Metropolitan Opera presents semi-staged `Turandot’ after stage malfunction

The Metropolitan Opera was forced to stage a semi-staged performance of Puccini’s “Turandot” on Wednesday night after a stage elevator jammed.

Met general manager Peter Gelb made an announcement from the stage before the show.

“I’m sorry to say that this is not going to be a normal night at the opera — not that when it comes to the Met, normal and opera are two words that are typically used in the same sentence,” Gelb said.

The Met usually has sets for four different operas in the house at any given time, and Gelb said the malfunction occurred as sets were moved following a daytime rehearsal of Puccini’s “La Rondine (The Swallow.)”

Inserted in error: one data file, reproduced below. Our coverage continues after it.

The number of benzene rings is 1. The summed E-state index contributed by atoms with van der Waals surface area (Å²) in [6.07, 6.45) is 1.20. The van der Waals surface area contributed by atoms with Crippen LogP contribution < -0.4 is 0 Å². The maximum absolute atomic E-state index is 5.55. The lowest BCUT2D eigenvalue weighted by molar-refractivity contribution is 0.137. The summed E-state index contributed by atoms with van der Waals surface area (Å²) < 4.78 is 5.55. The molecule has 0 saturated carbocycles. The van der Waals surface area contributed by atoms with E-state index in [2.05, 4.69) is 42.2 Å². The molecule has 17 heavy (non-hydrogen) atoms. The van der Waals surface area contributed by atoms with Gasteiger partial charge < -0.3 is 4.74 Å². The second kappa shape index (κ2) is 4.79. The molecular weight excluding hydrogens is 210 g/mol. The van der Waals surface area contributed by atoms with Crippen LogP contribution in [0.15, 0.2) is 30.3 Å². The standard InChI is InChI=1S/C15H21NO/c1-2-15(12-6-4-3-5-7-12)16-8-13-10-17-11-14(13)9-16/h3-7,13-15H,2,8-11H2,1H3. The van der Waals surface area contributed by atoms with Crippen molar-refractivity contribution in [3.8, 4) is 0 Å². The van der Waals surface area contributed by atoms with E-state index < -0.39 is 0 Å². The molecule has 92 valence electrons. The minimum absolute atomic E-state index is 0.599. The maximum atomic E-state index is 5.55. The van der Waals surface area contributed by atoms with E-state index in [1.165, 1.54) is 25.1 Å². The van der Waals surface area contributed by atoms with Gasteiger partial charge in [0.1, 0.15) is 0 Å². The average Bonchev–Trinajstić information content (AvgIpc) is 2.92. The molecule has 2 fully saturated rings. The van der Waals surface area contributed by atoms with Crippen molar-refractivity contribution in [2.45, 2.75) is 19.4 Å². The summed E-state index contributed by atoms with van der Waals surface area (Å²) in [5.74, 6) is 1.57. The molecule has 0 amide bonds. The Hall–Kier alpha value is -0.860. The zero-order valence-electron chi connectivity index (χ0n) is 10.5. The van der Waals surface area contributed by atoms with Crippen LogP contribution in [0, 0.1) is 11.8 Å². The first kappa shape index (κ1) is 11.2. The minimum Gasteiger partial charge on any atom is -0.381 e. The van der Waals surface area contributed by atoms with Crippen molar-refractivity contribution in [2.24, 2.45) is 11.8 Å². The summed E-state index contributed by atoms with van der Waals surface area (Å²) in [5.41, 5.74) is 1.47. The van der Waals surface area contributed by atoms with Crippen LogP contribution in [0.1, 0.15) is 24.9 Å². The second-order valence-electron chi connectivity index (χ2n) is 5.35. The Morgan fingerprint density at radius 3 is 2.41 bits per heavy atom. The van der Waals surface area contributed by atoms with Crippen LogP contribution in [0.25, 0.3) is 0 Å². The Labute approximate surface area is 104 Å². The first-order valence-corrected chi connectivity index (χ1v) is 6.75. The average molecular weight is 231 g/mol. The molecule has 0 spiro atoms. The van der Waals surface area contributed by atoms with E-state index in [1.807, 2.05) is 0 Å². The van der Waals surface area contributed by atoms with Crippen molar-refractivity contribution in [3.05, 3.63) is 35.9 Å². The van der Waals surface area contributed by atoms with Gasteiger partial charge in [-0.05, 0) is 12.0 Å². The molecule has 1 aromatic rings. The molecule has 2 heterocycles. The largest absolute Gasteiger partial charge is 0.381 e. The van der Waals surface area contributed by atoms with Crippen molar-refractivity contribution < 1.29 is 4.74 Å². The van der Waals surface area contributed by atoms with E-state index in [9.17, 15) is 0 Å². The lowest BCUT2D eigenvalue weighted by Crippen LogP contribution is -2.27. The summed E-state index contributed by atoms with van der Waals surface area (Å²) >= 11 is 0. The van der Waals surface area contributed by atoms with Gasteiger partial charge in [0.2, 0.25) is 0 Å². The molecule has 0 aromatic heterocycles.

“Our brilliant cast, orchestra and chorus are ready to perform for you in what will be an historic first — a semi-staged presentation of `Turandot’ at the Met,” Gelb said.

The performance took place with the cast and chorus on a portion of a set used for the apartments of the three ministers of state: Ping, Pang and Pong.

Ticket holders were given the option of refunds.

Franco Zeffirelli’s staging premiered in 1987 and has among the most lavish sets in Met history, recreating an imperial throne room with 199 people on stage.

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